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Dec 30, 2011 04:45 PM

Suggestion for Doenjang usage

I went to a nice Korea restaurant and on my way I stopped by a Korean supermarket to buy a few things. I know how to use all of the other things except this one, Doenjang, particular this brand and this style:


Any easy thing I can do with it? Do I use it much like its Japanese and Chinese counterpart? Thanks.

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  1. Main traditional uses of doenjang is as a mother sauce for ssam jang, and for doenjang chigae. Some times I also use it as a marinade, or it can be turned into a dressing of sorts. But if you've never worked with it before, definitely start by making some chigae and some ssam. A simple but perfect ssam can change the way you view leafy greens.

    1 Reply
    1. re: joonjoon

      Thanks Joon. I will Definitely look up a recipe for chigae. I actually had some of the doenjang straight -- it tastes very good. It somewhat reminded me of the darker Chinese soybean paste, but milder I think. I may just put it in everything.... just to see.

    2. Probably the most popular way to use doenjang is for doenjang jjigae. Here's a link to a simple jjigae recipe: . Though not included in the recipe, I usually add a handful of enoki mushroom and sometimes some gochujang (hot pepper paste) if I want something a little spicy.

      10 Replies
      1. re: yummfood

        Thanks. I ran across that website, but didn't take a closer look. I will now. I hope it is not too difficult to make.

        1. re: yummfood

          I just read through and watch the video. This is very healthy..... I don't recall my Korean friends eat this healthy.... there are only 4 little shrimps. :P

          I don't have dried anchovies, but I can get some coming next weekend at the local Chinatown. Thanks.

          1. re: Chemicalkinetics

            Doengjang jjigae is actually very easy to make! Also, minus all the Korean bbq, Korean cuisine is pretty healthy...a lot of veggies and tofu, a lot of pickled foods, and low fat.

            1. re: yummfood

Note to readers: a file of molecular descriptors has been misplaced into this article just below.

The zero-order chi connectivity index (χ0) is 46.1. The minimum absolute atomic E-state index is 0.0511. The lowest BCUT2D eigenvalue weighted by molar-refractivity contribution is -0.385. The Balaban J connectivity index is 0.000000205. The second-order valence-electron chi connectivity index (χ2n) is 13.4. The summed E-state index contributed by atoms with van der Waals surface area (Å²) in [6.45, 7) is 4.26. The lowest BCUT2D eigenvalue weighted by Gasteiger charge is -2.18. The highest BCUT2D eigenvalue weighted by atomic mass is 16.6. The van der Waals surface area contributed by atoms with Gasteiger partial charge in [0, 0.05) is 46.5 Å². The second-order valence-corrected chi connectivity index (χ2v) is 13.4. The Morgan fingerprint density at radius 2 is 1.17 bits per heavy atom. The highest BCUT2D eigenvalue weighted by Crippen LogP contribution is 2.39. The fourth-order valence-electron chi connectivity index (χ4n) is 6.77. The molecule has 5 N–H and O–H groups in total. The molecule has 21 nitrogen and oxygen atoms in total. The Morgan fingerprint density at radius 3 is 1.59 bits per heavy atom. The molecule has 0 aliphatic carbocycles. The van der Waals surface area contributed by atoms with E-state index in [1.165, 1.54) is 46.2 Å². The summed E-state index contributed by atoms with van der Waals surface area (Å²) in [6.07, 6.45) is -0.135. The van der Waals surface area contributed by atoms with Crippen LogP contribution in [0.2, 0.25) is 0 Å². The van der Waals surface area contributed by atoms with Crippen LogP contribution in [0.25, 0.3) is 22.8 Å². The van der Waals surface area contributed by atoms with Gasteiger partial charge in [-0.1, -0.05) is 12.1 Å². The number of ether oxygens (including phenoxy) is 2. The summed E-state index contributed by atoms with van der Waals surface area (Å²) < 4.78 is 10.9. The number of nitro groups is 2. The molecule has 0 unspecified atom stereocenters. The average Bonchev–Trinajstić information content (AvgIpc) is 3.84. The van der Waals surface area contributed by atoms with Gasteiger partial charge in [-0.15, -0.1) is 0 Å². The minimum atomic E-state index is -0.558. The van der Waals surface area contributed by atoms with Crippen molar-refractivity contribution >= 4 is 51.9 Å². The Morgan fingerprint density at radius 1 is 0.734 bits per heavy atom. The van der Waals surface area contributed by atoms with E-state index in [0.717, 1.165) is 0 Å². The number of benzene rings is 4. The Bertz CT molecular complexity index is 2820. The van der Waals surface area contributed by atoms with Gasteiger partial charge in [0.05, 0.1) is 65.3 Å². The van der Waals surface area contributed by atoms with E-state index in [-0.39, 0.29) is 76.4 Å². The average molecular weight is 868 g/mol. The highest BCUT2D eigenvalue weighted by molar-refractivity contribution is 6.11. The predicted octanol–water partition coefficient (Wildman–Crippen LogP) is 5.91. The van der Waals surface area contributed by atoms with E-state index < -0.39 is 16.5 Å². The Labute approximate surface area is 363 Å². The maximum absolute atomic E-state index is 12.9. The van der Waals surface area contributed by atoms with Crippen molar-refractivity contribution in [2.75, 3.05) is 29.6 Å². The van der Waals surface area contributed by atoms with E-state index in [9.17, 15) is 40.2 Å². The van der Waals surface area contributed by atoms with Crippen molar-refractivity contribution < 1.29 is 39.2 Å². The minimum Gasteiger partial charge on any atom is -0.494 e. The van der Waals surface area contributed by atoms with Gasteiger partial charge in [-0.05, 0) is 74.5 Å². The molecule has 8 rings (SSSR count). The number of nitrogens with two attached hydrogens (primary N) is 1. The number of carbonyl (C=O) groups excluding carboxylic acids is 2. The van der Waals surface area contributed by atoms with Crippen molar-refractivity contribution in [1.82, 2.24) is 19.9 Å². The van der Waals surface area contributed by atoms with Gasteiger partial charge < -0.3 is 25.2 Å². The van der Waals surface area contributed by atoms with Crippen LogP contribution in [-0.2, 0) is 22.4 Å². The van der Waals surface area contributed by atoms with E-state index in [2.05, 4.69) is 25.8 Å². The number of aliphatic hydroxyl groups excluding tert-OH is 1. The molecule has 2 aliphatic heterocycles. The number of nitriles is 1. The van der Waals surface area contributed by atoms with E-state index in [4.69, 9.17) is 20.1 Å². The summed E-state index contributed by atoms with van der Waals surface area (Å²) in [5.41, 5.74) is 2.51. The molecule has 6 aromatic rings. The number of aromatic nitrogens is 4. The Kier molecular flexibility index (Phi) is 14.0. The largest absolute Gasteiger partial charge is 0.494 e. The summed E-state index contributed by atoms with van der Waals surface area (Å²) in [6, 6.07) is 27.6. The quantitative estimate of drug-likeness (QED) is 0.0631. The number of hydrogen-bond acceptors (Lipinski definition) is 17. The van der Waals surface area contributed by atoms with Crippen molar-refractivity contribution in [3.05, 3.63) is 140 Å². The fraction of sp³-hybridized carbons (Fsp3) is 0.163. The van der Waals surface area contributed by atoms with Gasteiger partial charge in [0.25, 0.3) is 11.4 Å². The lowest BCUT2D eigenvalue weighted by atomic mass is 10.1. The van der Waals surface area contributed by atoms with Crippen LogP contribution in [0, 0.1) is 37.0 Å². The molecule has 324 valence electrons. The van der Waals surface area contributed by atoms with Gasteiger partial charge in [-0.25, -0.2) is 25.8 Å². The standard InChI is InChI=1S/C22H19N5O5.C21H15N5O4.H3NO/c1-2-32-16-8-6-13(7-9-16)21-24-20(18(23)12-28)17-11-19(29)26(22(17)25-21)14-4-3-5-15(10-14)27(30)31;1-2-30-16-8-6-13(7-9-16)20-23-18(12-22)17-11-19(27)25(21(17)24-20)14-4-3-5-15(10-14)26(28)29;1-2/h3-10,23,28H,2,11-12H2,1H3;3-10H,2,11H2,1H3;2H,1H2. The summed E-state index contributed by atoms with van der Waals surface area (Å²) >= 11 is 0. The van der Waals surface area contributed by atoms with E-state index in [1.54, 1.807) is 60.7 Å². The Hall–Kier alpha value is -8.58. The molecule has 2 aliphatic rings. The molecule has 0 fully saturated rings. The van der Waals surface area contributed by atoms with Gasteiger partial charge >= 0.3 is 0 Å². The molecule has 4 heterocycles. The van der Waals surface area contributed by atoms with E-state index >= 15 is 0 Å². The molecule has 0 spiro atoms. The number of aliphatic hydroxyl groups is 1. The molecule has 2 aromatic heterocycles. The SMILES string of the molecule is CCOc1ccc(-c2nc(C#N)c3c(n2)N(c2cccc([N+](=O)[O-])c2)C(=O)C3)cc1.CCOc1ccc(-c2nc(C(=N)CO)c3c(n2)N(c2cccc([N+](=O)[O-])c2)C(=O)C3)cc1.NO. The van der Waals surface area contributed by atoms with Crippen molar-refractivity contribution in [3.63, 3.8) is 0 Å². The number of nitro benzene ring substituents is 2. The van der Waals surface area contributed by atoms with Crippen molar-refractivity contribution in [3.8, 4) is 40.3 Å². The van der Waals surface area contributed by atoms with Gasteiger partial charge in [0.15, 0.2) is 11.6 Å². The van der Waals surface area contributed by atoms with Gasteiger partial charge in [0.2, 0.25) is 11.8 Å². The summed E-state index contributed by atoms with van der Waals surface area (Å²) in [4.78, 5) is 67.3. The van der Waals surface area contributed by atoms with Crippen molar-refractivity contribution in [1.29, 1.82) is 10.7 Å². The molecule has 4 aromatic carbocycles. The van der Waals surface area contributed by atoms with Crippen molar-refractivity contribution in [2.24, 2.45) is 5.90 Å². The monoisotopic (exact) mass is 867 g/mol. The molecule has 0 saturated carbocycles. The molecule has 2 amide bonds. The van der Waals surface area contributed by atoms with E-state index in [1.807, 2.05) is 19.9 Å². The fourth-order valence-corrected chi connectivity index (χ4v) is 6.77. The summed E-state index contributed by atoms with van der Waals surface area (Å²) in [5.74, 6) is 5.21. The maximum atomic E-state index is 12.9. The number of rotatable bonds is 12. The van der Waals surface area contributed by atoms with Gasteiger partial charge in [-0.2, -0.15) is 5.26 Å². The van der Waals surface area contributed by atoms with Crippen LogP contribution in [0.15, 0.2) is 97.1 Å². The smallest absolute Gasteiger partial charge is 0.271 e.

My experience must have been very skewed then. :)

              1. re: Chemicalkinetics

                Well, an average Korean doesn't eat Korean BBQ all that often, a few times a month maybe - even though it's come to represent Korean cuisine in this country. But then again sushi isn't daily fare in Japan either.

                1. re: uwsister

                  Yes, that's what I was thinking too. Most Japanese do not eat sushi everyday.

              2. re: yummfood

                If you think about it, Korean BBQ is also healthy - for every morsel of meat you're consuming a ton of veggies with it.

                1. re: joonjoon

                  I must have been eating a very different kind of Korean BBQ (not healthy)... :P

              3. re: Chemicalkinetics

                Doenjang jjigae is very good, you can make it as simple or complicated as you like.

                You can also add a bit of doenjang to almost any soup, spicy or not.

                Use it as a base for dipping sauces (ssamjang and others), or as a marinade ingredient.

                Some people like the flavor it gives to grilled meat and fish (thin with a little water, lemon or lime juice, wine, or wine vinegar, brush on very lightly just before done).

                1. re: hannaone

                  "Some people like the flavor it gives to grilled meat and fish (thin with a little water, lemon or lime juice, wine, or wine vinegar, brush on very lightly just before done)."

                  So use it like a "finishing sauce"? Thanks.

            2. Darn it! I just saw this at a Chinese grocery and passed it by because my husband expressed concern about the ability of our fridge door to support the weight of my condiment collection! Now I'm really wishing I would have ignored him like I usually do. Just one more excuse to head back into Chinatown soon, I guess!

              1. In recipes where soy sauce is called for, you can experiment with substituting some thinned doenjang for the soy sauce (or just adding some doenjang), and the result will be thicker in texture and more complex and nutty in flavor. You can use it to make sauces and dressings.  For example, you can make a soy sauce based dressing for cold soba noodles with some thinned doenjang substituted for some of the soy sauce, and your sauce will stick to the noodles better

                This is a big medicinal food as well as a basic culinary ingredient.  It's thought to increase longevity, it has multiple anticancer properties, and (uncooked) it's a probiotic.  It's also a natural antibiotic for external use; prior to the discovery of penicillin, it was used to disinfect wounds.  It's nutrient dense, a good source of vitamins, minerals and lysine.

                1. I made Doenjang jjigae. I didn't use enough water or may be I stirred too much. The tofu was broken into too many pieces.

                  As you can see in the first photo, I used Chinese (Asian) cucumbers, and I omitted the potato. In the last photo, you can see I use a special rice noodle instead of rice because I bought too many fresh rice noodle and has to finish them fast. Thanks for the suggestion for Doenjang jjigae again. Next time I not stir as much.